As TikTok takes over from Facebook, ‘non-perfect’ advertising is here
TikTok is fast becoming a contender for the top spot among the biggest social media platforms. As part of The Drum’s Digital Advertising Deep Dive, George Sharpe, co-founder of marketing agency Favoured, argues that this heralds a paradigm shift for creators and advertisers, with authentic ‘non-perfect’ content having its time in the sun.
Favoured on the rise (and rise) of TikTok and how its growth is affecting Instagram
The fall of Facebook
Facebook is currently the biggest social media platform in the world. But with 2.91 billion monthly active users, why does it feel like it’s disappearing?
Meanwhile, it seems as if every viral trend from the last 12 months has come from TikTok. Be honest: how many of those trends live in your head rent-free?
It’s no surprise that TikTok was the most downloaded app of 2021, with 656m downloads and eight new users every second. It looks set to surpass Facebook in a matter of years. Already, gen Z users prefer TikTok over Instagram as most creators prefer the more realistic and less polished look of TikTok.
‘Non-perfect’ video: a whole new digital landscape
With the increasing popularity of TikTok and the freedom of the platform, it can feel like anybody could create the next big trend.
We’re starting to see the digital marketing world adopt ‘non-perfect’ forms of video to help promote their brand or product. That includes user-generated content (UGC).
With hauls, unboxings and real reviews, we start to view content creators differently with TikTok. Viewers are pulling away from the perfect, filtered lifestyles of Instagram and opting for the inclusive and more real-life feel of TikTok.
Remi Bader is a great example of this. Rising to TikTok fame with her realistic hauls of high street fashion, the model is a favorite influencer on the app with 2.1 million followers.
The Duolingo approach: how brands can do it right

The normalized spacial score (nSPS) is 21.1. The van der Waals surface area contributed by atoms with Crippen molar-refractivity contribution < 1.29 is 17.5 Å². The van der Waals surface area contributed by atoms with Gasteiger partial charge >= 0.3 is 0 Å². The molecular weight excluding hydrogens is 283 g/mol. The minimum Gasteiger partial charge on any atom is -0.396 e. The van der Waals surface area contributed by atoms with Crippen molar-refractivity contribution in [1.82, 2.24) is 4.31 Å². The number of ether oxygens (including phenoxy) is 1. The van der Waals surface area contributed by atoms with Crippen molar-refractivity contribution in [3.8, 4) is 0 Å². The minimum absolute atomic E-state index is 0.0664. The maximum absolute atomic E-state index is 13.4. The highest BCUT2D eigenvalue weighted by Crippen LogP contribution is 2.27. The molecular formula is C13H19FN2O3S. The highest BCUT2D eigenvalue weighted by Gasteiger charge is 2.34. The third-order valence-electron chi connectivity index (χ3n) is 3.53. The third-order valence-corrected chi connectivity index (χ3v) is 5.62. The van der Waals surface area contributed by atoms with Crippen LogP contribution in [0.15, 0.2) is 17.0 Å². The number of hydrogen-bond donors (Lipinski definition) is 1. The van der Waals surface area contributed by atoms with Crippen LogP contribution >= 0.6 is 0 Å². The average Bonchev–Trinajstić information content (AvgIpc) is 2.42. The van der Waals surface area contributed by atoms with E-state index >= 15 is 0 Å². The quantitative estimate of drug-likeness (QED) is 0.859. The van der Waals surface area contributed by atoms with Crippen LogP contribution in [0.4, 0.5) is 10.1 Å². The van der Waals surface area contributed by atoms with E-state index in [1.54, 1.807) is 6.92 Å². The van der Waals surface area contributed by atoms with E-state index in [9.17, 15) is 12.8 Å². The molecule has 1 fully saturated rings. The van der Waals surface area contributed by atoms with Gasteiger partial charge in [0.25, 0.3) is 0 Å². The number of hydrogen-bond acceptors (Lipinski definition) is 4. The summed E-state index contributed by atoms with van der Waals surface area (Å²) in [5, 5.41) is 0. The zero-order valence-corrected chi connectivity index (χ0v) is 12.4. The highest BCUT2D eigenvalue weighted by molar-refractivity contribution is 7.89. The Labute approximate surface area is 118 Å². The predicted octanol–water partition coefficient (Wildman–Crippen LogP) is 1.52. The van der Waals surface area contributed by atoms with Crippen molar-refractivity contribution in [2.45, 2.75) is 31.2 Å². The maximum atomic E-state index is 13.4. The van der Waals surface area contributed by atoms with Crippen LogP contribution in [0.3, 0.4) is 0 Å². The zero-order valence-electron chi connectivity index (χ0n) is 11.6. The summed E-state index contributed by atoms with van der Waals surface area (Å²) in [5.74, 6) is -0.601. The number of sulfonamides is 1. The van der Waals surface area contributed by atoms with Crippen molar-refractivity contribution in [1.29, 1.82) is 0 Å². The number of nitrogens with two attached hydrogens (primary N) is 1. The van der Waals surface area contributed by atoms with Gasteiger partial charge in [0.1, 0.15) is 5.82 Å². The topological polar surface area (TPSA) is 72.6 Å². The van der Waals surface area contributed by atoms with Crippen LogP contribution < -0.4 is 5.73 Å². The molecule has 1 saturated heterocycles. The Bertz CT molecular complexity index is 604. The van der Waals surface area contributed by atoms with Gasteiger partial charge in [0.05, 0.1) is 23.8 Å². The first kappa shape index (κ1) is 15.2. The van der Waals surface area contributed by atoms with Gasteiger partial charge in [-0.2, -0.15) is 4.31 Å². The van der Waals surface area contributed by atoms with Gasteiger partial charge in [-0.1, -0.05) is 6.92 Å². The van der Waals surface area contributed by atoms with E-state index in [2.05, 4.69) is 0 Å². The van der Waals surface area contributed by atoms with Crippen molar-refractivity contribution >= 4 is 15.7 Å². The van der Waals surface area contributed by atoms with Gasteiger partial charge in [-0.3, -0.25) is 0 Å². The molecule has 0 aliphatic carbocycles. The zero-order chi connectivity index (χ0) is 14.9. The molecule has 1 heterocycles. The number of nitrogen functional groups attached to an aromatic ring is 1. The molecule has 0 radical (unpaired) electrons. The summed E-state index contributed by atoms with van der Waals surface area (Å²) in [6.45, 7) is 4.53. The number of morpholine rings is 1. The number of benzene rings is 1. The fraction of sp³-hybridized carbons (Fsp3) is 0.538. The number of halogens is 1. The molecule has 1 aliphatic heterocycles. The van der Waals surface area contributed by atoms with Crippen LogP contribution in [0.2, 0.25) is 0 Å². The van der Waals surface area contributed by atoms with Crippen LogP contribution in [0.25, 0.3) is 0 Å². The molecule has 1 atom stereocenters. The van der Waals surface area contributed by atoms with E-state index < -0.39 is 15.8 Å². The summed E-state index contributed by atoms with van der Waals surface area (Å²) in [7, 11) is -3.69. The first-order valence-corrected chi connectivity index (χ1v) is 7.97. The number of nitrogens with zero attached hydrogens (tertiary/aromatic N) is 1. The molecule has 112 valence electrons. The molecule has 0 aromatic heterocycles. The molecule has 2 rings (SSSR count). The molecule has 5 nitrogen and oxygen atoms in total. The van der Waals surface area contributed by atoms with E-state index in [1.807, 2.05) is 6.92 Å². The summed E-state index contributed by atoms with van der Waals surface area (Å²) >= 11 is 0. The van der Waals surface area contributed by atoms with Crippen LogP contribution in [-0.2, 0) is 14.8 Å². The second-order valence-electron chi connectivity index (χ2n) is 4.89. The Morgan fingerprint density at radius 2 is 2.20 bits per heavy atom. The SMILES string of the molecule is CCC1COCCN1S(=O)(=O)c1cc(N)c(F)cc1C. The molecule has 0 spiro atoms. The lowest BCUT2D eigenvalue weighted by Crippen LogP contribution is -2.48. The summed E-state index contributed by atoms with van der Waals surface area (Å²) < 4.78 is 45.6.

A trend that disrupts perfect advertising is when a brand’s marketing manager steps into the limelight. No filters or fancy models, but ‘corporate professionals’ participating in silly trends while referencing their brand.
The language education app Duolingo, for instance, has been causing hilarious havoc on TikTok through a range of content and engagement. By commenting on other viral videos, it has pushed its way into the spotlight. Currently with 3.5 million followers, its most viewed video has 25.5m views and 5.4m likes.
What made it go viral? Well, its mascot (a large green owl) sinks to the floor in despair with a Taylor Swift song playing and the caption ‘every time you open Google Translate, I lose a feather.’ Out-of-the-box thinking and, dare we say, comedy gold.
This simple and funny storytelling pushes the boundaries on what brands were so precious about previously – their reputation.
Don’t create ads for TikTok – create TikToks for ads
What does this all mean for digital marketing? We need to rethink our old approach to ads. With TikTok, we can become more creative, think outside the box and (potentially) be completely original in our content.
Your TikTok ad must be authentic to receive the best results. Adding personality is also key to success. Implementing trending sounds and effects is a great way to create TikToks for ads, making you more likely to appear on people’s ‘For You’ pages.
One way to do this is using ‘spark ads,’ which increase your sales and grow your audience organically. This leads to a more healthy and longer-lasting fanbase, similar to boosting a post on Instagram. It’s a really simple formula to create great content and promote your product at the same time.
Boost your brand
Whether you think that Facebook is thek ing of social media or not, you can’t deny that TikTok is an extremely useful tool to help boost your brand’s marketing. Time to get stuck in.
Read more from The Drum’s latest Deep Dive over at our Digital Advertising hub.
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